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Let's Talk About Eczema: A Conversation with Codex Labs

Let's Talk About Eczema: A Conversation with Codex Labs

This season, as we transition into colder weather, many people might be dealing with eczema flare-ups. Eczema is a skin disorder that is characterised by inflammation leading to itchiness, often with a genetic component related to the immune system that can be triggered by a number of different factors.

We discover more about this condition from Dr Barbara Paldus, founder of Codex Labs, who shares how triggers can be identified and ways in which it can be managed.

What is eczema or atopic dermatitis?

Eczema, also referred to as atopic dermatitis, is a skin condition that plagues millions of people worldwide. It’s a chronic skin disorder characterized by inflammation, irritation, and itchiness. This skin condition typically runs in families which suggests a genetic predisposition to this skin condition. Certain genes associated with skin barrier function and immune system response increase one’s chances of developing eczema.

At its core, eczema is directly related to an impaired skin barrier and immune system dysfunction. Effectively managing this skin condition is important from a mental, physical, and emotional perspective.

Is there a difference between dry skin and eczema?

While these two skin conditions share similar symptoms, the underlying causes of each are different. For example, dry skin is generally characterized by a lack of moisture in the skin which can be triggered by various factors including environmental (heat, cold or humidity), excessive washing with harsh cleansers, aging, and certain medical conditions. Dry skin’s primary symptoms include flakiness, roughness, and overall feeling of discomfort, but does not involve inflammation and the development of rashes/lesions.

Eczema or atopic dermatitis, on the other hand, is a chronic disorder characterized by inflammation, redness, itching, and rashes or lesions. It oftentimes has a genetic component related to the immune system and an impaired, compromised skin barrier. Unlike dry skin, because eczema involves inflammation and a compromised skin barrier, the effects of eczema are usually much worse because they can cause infection caused by excessive scratching, blisters, and plaques.

Can adults get eczema later in life?

Eczema is not an age-dependent skin condition. While oftentimes first presenting in childhood, it can also develop in adults who have never experienced it before. Adult-onset eczema may be triggered by various factors like hormonal changes, stress, or exposure to new allergens/irritants. The strategies for managing adult-onset eczema are the same as those for childhood eczema.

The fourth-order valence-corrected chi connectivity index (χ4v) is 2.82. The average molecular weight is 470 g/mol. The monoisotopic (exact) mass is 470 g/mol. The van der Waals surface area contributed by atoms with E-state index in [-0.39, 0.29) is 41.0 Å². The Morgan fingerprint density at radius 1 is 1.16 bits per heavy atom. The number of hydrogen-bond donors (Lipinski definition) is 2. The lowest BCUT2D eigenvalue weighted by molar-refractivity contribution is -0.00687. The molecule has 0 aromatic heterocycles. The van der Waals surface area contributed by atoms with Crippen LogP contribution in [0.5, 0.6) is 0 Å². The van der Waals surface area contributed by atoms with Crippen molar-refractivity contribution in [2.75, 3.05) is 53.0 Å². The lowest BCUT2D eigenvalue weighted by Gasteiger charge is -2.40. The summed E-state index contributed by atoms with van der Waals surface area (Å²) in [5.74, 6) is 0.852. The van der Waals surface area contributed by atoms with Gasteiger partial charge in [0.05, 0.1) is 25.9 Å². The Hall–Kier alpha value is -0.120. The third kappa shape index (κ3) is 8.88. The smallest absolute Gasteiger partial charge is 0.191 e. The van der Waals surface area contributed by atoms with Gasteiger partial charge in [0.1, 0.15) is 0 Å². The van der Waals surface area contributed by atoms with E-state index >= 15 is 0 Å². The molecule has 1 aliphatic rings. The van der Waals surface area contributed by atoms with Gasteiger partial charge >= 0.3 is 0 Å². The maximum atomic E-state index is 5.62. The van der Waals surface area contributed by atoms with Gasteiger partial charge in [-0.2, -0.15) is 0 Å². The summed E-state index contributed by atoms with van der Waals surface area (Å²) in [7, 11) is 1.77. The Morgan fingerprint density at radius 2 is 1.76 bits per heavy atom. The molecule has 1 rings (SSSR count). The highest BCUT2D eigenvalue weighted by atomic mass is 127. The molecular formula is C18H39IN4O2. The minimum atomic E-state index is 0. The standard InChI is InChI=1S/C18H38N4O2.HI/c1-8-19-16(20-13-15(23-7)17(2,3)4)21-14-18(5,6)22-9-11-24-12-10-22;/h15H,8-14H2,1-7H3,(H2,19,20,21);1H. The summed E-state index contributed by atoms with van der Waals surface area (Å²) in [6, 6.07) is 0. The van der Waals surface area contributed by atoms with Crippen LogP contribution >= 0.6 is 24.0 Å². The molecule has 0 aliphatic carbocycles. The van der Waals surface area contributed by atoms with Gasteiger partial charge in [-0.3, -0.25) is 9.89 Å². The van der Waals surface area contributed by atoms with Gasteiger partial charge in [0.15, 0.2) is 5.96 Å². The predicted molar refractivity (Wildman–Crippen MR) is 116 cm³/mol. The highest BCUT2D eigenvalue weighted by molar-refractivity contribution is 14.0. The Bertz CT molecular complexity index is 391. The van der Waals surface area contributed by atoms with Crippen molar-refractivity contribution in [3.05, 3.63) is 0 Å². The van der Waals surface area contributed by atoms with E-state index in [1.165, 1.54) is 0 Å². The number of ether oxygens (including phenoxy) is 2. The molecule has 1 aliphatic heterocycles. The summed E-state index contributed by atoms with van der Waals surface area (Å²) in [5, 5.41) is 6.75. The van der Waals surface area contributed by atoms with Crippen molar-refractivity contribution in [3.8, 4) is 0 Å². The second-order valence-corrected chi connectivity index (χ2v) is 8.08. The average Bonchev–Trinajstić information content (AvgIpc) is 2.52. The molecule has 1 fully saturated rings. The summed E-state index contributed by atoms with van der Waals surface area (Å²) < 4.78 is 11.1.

READ ALSO: Stress Awareness Month: How to Look after Yourself

What are the common triggers for eczema and how can they be identified?

Common triggers for eczema flare-ups include both physical and mental triggers. Physical triggers like exposure to certain allergens (pollen, pet dander), foods or spices, detergents, fragrances, and extreme weather conditions like heat, cold, and humidity can lead to flare-ups. Mental triggers like stress and anxiety can activate the body’s immune system and stimulate an eczema-triggering response.

As for their identification, its all about awareness. If a person senses their skin becoming inflamed/irritated/itchy followed by the appearance of blisters, plaques or rashes on the surface of their skin shortly after exposure to one of the above-mentioned physical and mental triggers, then that is their body’s way of telling them that exposure to such triggers is problematic and to avoid such triggers in the future for fear of sparking an eczema flare-up.

READ ALSO: Skin Conditions: Triggers and Irritants

What skincare routine is recommended for eczema?

There are several skincare routines (external strategies) that can be practiced to effectively treat, manage, and avoid eczema flare-ups. They include:

  • Moisturize daily (morning and night), particularly after washing/bathing, to seal moisture in your skin and keep your skin barrier healthy and functioning properly.
  • Use gentle non-soap, fragrance-free cleansers when washing your face and body and avoid the use of hot water when washing as it can be quite drying and trigger a flare-up. Also, be gentle when drying your skin by “pat drying” your skin as opposed to doing so aggressively with excessive rubbing.
  • Soak your skin with emollients and other skin nourishing ingredients when bathing to soothe and moisturize your skin. Exemplary ingredients include colloidal oatmeal, Epsom salt, tapioca, and serrated wrack.
  • Consistently apply sunscreen with an SPF of at least 30 throughout the day to protect your skin from inflammation-inducing UV rays.
  • For especially troubling eczema episodes which conventional treatments cannot address, consult a dermatologist for medications like topical steroids, calcineurin inhibitors, and PDE4 inhibitors.
  • Consider incorporating dietary supplements like Vitamin D3, L-histidine, and omega fatty acids into your diet as these have all been shown to have a positive impact on eczema-prone skin.

Some further tips for managing eczema?

  • Drink an appropriate amount of water every day to keep your skin well hydrated.
  • Practice stress reduction/management techniques like mindfulness, meditation, and deep breathing exercises to avoid flare-ups.
  • Consider seeing an allergist to help you identify flare-up causing allergens/irritants so they can be avoided going forward.
  • Apply cool compresses to relieve itching/inflammation.
  • Avoid scratching.
  • Get plenty of sleep.
  • Stay up to date on newly developed/developing eczema management strategies and treatments.